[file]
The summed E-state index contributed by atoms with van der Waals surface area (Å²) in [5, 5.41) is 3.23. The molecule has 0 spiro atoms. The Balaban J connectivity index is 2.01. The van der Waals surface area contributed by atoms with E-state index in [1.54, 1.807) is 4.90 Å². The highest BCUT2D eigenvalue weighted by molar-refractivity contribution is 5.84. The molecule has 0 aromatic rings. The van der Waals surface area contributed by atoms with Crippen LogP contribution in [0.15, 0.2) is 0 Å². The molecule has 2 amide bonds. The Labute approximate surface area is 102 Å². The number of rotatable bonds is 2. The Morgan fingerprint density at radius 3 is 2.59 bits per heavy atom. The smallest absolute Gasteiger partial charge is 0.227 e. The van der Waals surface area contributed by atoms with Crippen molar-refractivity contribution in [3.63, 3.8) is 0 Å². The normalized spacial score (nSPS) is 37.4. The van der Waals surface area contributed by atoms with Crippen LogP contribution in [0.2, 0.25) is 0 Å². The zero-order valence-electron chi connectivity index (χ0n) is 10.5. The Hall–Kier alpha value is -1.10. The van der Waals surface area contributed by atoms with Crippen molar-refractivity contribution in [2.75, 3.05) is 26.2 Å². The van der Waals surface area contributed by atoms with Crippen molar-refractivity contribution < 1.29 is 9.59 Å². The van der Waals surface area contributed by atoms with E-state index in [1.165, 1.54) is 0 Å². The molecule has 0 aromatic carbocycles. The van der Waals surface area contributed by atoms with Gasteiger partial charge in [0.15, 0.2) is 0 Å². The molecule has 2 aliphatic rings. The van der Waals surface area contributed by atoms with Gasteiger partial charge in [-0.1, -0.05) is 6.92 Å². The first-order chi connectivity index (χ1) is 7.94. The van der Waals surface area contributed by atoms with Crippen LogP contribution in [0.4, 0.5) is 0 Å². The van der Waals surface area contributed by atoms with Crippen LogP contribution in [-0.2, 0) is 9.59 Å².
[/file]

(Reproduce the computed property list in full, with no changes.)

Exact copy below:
The summed E-state index contributed by atoms with van der Waals surface area (Å²) in [5, 5.41) is 3.23. The molecule has 0 spiro atoms. The Balaban J connectivity index is 2.01. The van der Waals surface area contributed by atoms with E-state index in [1.54, 1.807) is 4.90 Å². The highest BCUT2D eigenvalue weighted by molar-refractivity contribution is 5.84. The molecule has 0 aromatic rings. The van der Waals surface area contributed by atoms with Crippen LogP contribution in [0.15, 0.2) is 0 Å². The molecule has 2 amide bonds. The Labute approximate surface area is 102 Å². The number of rotatable bonds is 2. The Morgan fingerprint density at radius 3 is 2.59 bits per heavy atom. The smallest absolute Gasteiger partial charge is 0.227 e. The van der Waals surface area contributed by atoms with Crippen molar-refractivity contribution in [3.63, 3.8) is 0 Å². The normalized spacial score (nSPS) is 37.4. The van der Waals surface area contributed by atoms with Crippen LogP contribution in [0.2, 0.25) is 0 Å². The zero-order valence-electron chi connectivity index (χ0n) is 10.5. The Hall–Kier alpha value is -1.10. The van der Waals surface area contributed by atoms with Crippen molar-refractivity contribution in [2.75, 3.05) is 26.2 Å². The van der Waals surface area contributed by atoms with Crippen molar-refractivity contribution < 1.29 is 9.59 Å². The van der Waals surface area contributed by atoms with E-state index in [1.165, 1.54) is 0 Å². The molecule has 0 aromatic carbocycles. The van der Waals surface area contributed by atoms with Gasteiger partial charge in [0.15, 0.2) is 0 Å². The molecule has 2 aliphatic rings. The van der Waals surface area contributed by atoms with Gasteiger partial charge in [-0.1, -0.05) is 6.92 Å². The first-order chi connectivity index (χ1) is 7.94. The van der Waals surface area contributed by atoms with Crippen LogP contribution in [0.4, 0.5) is 0 Å². The van der Waals surface area contributed by atoms with Crippen LogP contribution in [-0.2, 0) is 9.59 Å².